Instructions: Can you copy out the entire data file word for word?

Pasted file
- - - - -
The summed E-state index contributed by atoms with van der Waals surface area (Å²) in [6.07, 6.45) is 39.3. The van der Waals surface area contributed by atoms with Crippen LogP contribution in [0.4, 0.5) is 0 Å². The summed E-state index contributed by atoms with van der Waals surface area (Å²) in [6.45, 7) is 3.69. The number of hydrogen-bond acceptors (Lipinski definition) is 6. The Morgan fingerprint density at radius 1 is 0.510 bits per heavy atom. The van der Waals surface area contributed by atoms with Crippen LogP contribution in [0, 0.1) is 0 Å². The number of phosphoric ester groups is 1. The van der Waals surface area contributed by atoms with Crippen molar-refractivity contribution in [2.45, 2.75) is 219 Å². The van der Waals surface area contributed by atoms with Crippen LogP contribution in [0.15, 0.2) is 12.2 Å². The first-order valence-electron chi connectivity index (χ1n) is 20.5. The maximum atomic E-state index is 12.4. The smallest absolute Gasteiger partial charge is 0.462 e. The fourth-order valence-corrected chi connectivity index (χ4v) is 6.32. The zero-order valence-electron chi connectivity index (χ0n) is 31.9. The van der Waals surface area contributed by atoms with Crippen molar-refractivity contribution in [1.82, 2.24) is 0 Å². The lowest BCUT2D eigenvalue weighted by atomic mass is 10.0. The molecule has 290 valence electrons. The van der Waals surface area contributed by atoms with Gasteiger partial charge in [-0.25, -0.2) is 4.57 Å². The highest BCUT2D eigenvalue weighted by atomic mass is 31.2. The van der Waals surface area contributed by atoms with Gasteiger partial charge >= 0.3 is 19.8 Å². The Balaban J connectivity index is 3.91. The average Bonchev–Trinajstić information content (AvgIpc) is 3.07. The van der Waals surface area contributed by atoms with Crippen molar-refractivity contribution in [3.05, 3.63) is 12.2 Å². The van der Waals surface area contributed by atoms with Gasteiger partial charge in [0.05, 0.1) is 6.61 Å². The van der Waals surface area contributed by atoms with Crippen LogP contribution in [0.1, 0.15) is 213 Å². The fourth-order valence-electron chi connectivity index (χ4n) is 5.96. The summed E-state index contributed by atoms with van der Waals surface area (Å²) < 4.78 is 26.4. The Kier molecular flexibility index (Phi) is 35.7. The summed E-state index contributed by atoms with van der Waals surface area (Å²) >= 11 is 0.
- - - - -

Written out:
The summed E-state index contributed by atoms with van der Waals surface area (Å²) in [6.07, 6.45) is 39.3. The van der Waals surface area contributed by atoms with Crippen LogP contribution in [0.4, 0.5) is 0 Å². The summed E-state index contributed by atoms with van der Waals surface area (Å²) in [6.45, 7) is 3.69. The number of hydrogen-bond acceptors (Lipinski definition) is 6. The Morgan fingerprint density at radius 1 is 0.510 bits per heavy atom. The van der Waals surface area contributed by atoms with Crippen LogP contribution in [0, 0.1) is 0 Å². The number of phosphoric ester groups is 1. The van der Waals surface area contributed by atoms with Crippen molar-refractivity contribution in [2.45, 2.75) is 219 Å². The van der Waals surface area contributed by atoms with Crippen LogP contribution in [0.15, 0.2) is 12.2 Å². The first-order valence-electron chi connectivity index (χ1n) is 20.5. The maximum atomic E-state index is 12.4. The smallest absolute Gasteiger partial charge is 0.462 e. The fourth-order valence-corrected chi connectivity index (χ4v) is 6.32. The zero-order valence-electron chi connectivity index (χ0n) is 31.9. The van der Waals surface area contributed by atoms with Crippen molar-refractivity contribution in [1.82, 2.24) is 0 Å². The lowest BCUT2D eigenvalue weighted by atomic mass is 10.0. The molecule has 290 valence electrons. The van der Waals surface area contributed by atoms with Gasteiger partial charge in [-0.25, -0.2) is 4.57 Å². The highest BCUT2D eigenvalue weighted by atomic mass is 31.2. The van der Waals surface area contributed by atoms with Gasteiger partial charge >= 0.3 is 19.8 Å². The Balaban J connectivity index is 3.91. The average Bonchev–Trinajstić information content (AvgIpc) is 3.07. The van der Waals surface area contributed by atoms with Crippen molar-refractivity contribution in [3.05, 3.63) is 12.2 Å². The van der Waals surface area contributed by atoms with Gasteiger partial charge in [0.05, 0.1) is 6.61 Å². The van der Waals surface area contributed by atoms with Crippen LogP contribution in [0.1, 0.15) is 213 Å². The fourth-order valence-electron chi connectivity index (χ4n) is 5.96. The summed E-state index contributed by atoms with van der Waals surface area (Å²) < 4.78 is 26.4. The Kier molecular flexibility index (Phi) is 35.7. The summed E-state index contributed by atoms with van der Waals surface area (Å²) >= 11 is 0.